As disputes can be resource intensive processes, preventing them is the most effective strategy, and a key element in the dispute prevention framework is the provision of guidance and advice to taxpayers. Tax administrations often do this as part of their wider service strategy. This can include putting information and interactive tools on their website, publishing guidelines and taxpayer information briefs, and carrying out educational and business support initiatives. In addition, many administrations offer specific dispute prevention mechanisms and some of those approaches are described in this section.

As shown in Table A.120 of the 2019 edition of this series (OECD, 2019[1]), as part of tax administrations’ commitment to give taxpayers certainty of treatment, it is now common practice for administrations to set out how they will interpret the laws they administer, and how it will interpret the tax law in particular situations, through rulings:

  • A public ruling is a published statement of how an administration will interpret provisions of the tax law in particular situations. They are generally published to clarify application of the law, especially where a large number of taxpayers may be impacted by particular provisions and/or where a provision has caused confusion or uncertainty. Typically, a public ruling is binding on the tax administration if the ruling applies to the taxpayer and the taxpayer relies upon it.

  • A private ruling relates to a specific request from a taxpayer (or their tax representative) seeking greater certainty as to how the law would be applied by the tax administration in relation to a proposed or completed transaction(s). The objective of private rulings is to provide additional support and certainty to taxpayers on the tax consequences of more complex transactions.

Over the last few years, there has been an increasing focus on the use of co-operative arrangements to manage compliance and enhance tax certainty. These programmes often involve a more transparent relationship between tax administrations and taxpayers, and can involve more proactive approaches to resolving material tax risks. The concept of co-operative compliance has been the subject of several OECD reports, most recently Co-operative Tax Compliance: Building Better Tax Control Frameworks (OECD, 2016[2]).

As the operation of a co-operative compliance programme is resource intensive due to the high level of engagement between tax administration officials and taxpayers, traditionally those programmes were reserved for large companies. However, technological advances in risk assessment processes have led to a number of administrations reporting the application of this concept to other taxpayer groups (see Figure 8.6.).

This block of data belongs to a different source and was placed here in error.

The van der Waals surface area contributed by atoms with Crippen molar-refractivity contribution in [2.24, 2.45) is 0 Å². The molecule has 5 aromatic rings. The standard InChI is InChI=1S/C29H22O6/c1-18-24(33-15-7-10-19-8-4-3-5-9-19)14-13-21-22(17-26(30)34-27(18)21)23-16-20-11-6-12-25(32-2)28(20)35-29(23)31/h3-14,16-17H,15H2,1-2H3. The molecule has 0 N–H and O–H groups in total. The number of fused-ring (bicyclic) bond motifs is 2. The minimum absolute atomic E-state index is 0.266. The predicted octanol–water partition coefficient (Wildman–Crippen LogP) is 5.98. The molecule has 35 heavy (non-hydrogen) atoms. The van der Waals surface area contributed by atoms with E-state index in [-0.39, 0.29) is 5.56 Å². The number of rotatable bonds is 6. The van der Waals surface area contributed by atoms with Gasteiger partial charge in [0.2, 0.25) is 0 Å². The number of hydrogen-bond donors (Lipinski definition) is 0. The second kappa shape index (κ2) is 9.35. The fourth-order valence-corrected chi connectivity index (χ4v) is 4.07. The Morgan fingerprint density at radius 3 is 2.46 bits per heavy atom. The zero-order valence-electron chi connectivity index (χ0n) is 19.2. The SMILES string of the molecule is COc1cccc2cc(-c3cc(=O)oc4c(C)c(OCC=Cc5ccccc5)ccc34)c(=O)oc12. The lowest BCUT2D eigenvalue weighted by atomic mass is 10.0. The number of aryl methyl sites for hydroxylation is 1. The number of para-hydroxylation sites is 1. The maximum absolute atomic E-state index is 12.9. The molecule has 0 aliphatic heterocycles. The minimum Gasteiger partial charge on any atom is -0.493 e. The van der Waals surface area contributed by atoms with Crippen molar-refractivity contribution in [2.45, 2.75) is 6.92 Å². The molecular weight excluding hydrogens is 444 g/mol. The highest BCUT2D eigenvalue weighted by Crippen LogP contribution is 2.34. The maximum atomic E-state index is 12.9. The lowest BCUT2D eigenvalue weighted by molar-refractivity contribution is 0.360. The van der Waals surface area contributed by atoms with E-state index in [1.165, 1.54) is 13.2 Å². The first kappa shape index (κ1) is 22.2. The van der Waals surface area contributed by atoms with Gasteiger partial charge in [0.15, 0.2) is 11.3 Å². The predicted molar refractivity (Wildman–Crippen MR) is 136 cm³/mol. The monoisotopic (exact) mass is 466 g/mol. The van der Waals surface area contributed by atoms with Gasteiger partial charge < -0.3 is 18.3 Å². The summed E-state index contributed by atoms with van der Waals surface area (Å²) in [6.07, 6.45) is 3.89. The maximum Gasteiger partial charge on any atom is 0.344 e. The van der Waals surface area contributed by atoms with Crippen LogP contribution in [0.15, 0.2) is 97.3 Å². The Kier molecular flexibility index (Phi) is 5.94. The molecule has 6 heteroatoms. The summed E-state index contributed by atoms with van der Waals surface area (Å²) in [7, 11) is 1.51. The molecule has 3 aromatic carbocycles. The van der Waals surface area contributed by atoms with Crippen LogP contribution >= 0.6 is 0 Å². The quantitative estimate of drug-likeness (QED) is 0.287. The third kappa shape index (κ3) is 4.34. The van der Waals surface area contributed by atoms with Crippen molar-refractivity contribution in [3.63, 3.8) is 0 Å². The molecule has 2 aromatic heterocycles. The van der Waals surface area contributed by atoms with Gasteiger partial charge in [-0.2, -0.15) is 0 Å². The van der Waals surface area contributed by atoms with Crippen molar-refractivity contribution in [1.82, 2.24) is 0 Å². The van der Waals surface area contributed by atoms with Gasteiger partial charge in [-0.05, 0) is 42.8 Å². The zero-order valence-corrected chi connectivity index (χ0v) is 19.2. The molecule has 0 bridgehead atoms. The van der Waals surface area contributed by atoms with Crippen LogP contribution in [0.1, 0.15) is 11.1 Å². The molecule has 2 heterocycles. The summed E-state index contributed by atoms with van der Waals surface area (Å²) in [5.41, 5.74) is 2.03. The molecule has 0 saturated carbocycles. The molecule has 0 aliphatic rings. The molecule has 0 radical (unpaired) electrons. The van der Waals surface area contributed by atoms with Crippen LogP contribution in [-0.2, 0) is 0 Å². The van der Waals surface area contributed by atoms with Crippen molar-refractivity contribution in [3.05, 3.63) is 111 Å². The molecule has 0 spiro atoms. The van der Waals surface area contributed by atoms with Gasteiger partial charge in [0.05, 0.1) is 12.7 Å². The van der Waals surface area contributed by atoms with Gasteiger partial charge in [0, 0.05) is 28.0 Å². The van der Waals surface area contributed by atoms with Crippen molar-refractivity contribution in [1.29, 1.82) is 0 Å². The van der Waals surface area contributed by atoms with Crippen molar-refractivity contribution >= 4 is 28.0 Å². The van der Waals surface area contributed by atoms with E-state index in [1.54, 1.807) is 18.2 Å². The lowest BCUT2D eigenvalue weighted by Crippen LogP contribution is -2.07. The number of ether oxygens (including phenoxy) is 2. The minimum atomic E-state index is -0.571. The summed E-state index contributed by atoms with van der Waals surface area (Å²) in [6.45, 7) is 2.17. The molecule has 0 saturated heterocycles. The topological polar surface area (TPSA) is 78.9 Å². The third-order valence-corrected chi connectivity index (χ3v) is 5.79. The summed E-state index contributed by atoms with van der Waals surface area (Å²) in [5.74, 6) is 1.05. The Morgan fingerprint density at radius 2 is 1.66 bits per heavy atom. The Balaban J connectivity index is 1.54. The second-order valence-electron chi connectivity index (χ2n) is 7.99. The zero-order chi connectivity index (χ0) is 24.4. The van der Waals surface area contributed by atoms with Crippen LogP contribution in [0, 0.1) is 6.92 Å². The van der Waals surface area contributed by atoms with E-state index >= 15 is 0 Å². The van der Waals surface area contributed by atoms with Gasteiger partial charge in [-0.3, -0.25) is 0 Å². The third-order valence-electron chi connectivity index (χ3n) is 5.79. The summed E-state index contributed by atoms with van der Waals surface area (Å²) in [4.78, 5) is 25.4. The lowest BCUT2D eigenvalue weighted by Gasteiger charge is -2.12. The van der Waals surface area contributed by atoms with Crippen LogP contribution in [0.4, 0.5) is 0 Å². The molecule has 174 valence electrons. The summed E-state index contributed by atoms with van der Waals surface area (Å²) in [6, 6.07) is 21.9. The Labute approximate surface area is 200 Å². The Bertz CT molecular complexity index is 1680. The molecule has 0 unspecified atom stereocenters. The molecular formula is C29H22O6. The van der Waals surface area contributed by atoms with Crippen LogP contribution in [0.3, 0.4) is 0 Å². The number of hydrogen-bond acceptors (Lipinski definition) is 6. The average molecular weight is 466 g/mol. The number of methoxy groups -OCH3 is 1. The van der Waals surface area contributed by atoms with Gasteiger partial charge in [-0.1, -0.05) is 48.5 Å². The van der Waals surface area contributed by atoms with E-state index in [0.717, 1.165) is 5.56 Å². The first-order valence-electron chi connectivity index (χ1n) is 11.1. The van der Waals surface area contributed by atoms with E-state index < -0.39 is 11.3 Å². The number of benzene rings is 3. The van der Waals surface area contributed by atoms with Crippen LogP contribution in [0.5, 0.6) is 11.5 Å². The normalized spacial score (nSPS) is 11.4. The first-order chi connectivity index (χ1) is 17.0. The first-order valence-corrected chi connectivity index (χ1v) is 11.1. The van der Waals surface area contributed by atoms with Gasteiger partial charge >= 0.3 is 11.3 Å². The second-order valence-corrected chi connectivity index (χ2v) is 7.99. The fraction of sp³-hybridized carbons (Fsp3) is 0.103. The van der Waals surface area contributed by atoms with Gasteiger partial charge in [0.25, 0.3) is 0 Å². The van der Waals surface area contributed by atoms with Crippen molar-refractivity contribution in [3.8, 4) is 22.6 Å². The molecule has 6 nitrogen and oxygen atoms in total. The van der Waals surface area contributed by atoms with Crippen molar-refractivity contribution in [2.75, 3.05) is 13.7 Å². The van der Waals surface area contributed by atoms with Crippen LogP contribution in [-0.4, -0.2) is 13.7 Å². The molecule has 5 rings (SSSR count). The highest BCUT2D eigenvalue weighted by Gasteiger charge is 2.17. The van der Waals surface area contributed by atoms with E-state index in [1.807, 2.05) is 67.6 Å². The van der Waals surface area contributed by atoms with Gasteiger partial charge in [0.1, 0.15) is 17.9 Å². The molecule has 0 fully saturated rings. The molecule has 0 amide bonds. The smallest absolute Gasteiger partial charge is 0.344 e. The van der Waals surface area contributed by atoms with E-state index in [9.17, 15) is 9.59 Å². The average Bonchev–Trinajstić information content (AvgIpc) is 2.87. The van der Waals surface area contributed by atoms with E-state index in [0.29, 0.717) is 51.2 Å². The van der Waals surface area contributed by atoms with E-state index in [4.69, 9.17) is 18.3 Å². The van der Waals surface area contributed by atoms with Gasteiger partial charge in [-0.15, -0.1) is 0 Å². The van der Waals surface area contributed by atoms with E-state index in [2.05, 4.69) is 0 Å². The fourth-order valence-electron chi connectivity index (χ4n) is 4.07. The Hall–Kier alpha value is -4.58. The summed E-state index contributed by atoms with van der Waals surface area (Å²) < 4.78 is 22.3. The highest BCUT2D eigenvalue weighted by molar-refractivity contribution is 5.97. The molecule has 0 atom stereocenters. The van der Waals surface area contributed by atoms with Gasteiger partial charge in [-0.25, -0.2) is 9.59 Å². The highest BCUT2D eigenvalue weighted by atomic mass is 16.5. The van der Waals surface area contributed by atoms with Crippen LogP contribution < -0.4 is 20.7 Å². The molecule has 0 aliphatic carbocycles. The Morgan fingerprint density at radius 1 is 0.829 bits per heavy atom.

The International Compliance Assurance Programme (ICAP) is a voluntary programme for a multilateral co-operative risk assessment and assurance process. It is designed to provide multinational enterprise groups (MNE groups) with increased tax certainty with respect to certain of their activities and transactions as long as they are willing to engage actively, openly and in a fully transparent manner. ICAP does not provide an MNE group with the legal certainty that may be achieved, for example, through an advance pricing arrangement (APA). However, it does give assurance when tax administrations participating in an MNE group’s risk assessment consider covered risks to be low risk.1 (OECD, 2021[3])

Another tool that can assist in preventing disputes is a joint audit where officials from two or more administrations join to form a single audit team which will examine issues or transactions of taxpayer(s) with cross-border business activities and in which the jurisdictions have a common or complementary interest. By collaborating it may be possible for the participating tax administrations to detect and address differences or potential disputes at an early stage. (OECD, 2019[4])


[3] OECD (2021), International Compliance Assurance Programme – Handbook for tax administrations and MNE, OECD, Paris, https://www.oecd.org/tax/forum-on-tax-administration/publications-and-products/international-compliance-assurance-programme-handbook-for-tax-administrations-and-mne-groups.htm (accessed on 22 May 2023).

[4] OECD (2019), Joint Audit 2019 – Enhancing Tax Co-operation and Improving Tax Certainty: Forum on Tax Administration, OECD Publishing, Paris, https://doi.org/10.1787/17bfa30d-en.

[1] OECD (2019), Tax Administration 2019: Comparative Information on OECD and other Advanced and Emerging Economies, OECD Publishing, Paris, https://doi.org/10.1787/74d162b6-en.

[2] OECD (2016), Co-operative Tax Compliance: Building Better Tax Control Frameworks, OECD Publishing, Paris, https://doi.org/10.1787/9789264253384-en.